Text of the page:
Curator’s note: The Croix de Guerre, or Cross of War, is a French military decoration created in 1915 to honor individual acts of bravery.
Clarence J. Crump
Headquarters Company, 370th US Infantry, “Fighting Eighth”
Enlisted October 24, 1917. Honorably discharged February 24, 1918. Was gassed while in service in France, which was the cause of his death in November 1919, having been ill from the day of his discharge to the day of his death.
Oliver B. Cunningham (Captain)
15th Field Artillery Regiment, 2nd Division
Born September 17, 1894, in Chicago, Cunningham graduated from Yale University and entered the US Army from Illinois. He fought at Chateau Thierry, Vaux, Belleau Woods, and St. Mihiel and was killed near the village of Jaulny, France, on September 17, 1918, his 24th birthday. A recipient of the Distinguished Service Cross and the Silver Star, Cunningham is buried in the St. Mihiel American Cemetery in Thiaucourt, France.
Company L, 131st Infantry
Born August 2, 1896, in Chicago. Killed in action on the Meuse. Buried in the American cemetery, commune of Sivry-sur-Meuse.
Curator’s note: The Meuse refers to the Meuse-Argonne Offensive, a critical forty-seven day campaign involving 1.2 million Americans that helped bring an end to World War I. Anton Duschanek was originally buried in the Meuse-Argonne American Cemetery but reinterred in Chicago’s Bohemian National Cemetery.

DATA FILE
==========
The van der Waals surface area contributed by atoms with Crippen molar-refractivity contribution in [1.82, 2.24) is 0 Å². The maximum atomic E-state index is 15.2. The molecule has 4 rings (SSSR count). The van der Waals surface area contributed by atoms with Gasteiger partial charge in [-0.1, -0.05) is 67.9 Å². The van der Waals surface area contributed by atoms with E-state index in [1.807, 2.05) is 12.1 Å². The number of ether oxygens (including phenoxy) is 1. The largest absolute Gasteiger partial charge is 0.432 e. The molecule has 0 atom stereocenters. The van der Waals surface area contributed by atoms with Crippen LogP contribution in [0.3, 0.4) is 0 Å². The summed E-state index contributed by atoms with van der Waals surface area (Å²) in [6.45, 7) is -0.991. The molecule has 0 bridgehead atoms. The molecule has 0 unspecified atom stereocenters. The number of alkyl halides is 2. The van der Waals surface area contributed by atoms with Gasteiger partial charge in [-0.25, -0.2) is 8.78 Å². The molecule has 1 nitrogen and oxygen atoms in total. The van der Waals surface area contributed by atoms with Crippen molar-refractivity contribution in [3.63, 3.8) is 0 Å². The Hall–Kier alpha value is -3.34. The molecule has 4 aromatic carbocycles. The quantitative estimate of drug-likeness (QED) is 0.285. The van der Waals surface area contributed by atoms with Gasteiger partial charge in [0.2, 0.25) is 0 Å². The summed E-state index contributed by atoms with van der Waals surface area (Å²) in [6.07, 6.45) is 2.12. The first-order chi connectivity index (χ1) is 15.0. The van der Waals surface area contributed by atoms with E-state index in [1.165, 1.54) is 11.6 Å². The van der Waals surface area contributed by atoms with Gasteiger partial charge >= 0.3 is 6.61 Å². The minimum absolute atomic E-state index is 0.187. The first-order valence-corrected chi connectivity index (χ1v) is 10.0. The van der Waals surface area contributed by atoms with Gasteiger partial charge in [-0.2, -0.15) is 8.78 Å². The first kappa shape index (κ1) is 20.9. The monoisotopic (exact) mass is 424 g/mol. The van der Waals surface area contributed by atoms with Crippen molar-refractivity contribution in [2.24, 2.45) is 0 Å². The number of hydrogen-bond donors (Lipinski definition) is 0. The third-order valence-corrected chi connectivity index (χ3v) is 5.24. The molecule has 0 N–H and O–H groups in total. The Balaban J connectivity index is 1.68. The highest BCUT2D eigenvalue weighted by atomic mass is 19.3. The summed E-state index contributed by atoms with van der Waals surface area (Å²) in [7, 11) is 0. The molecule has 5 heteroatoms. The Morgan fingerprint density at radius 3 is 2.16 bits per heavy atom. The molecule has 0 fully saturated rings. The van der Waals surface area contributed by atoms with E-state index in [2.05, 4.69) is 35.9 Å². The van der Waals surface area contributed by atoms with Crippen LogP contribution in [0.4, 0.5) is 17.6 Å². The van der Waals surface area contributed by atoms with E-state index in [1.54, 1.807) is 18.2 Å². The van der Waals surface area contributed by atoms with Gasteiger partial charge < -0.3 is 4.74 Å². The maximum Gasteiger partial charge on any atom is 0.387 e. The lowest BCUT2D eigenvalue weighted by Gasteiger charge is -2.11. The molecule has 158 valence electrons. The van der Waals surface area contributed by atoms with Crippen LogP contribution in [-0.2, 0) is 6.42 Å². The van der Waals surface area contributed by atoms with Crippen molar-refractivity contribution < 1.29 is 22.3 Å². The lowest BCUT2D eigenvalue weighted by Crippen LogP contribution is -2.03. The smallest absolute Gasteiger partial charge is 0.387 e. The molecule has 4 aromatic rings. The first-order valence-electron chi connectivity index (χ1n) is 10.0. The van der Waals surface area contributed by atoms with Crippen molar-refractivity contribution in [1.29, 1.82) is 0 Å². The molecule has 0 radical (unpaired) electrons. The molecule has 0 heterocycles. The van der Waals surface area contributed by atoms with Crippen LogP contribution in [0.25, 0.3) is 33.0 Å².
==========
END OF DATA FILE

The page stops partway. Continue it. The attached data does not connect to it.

55th Transportation Corps
Born December 2, 1888. Enlisted May 20, 1918, with the 68th Engineers. Served as cook. Later was transferred to the 55th Transportation Corps. Died of pneumonia at Indre, France. Buried at Châteauroux (Indre) Cemetery.
Curator’s note: Although Jesse Duschanek was originally buried in central France, his remains, like those of his brother Anton, were eventually brought back to Chicago and reinterred in Bohemian National Cemetery.
Alma Marie Erickson
American Red Cross nurse
Born near Scandia, Kansas, on April 2, 1887. Received her diploma from the School of Graduate Nurses affiliated with the German Hospital in Chicago. Served with the American Red Cross at Fort Logan, Colorado, where she died at age 31 from influenza on October 28, 1918.
Joseph M. Flanagan
83rd Company, 6th Regiment, US Marines
Born in Chicago, March 17, 1898. Educated in Chicago public and parochial schools and graduated from Proviso High School in 1915. Enlisted May 15, 1917. Sailed for overseas June 2, 1917. Wounded at the Battle of Belleau Wood June 2, 1918 and died June 28, 1918.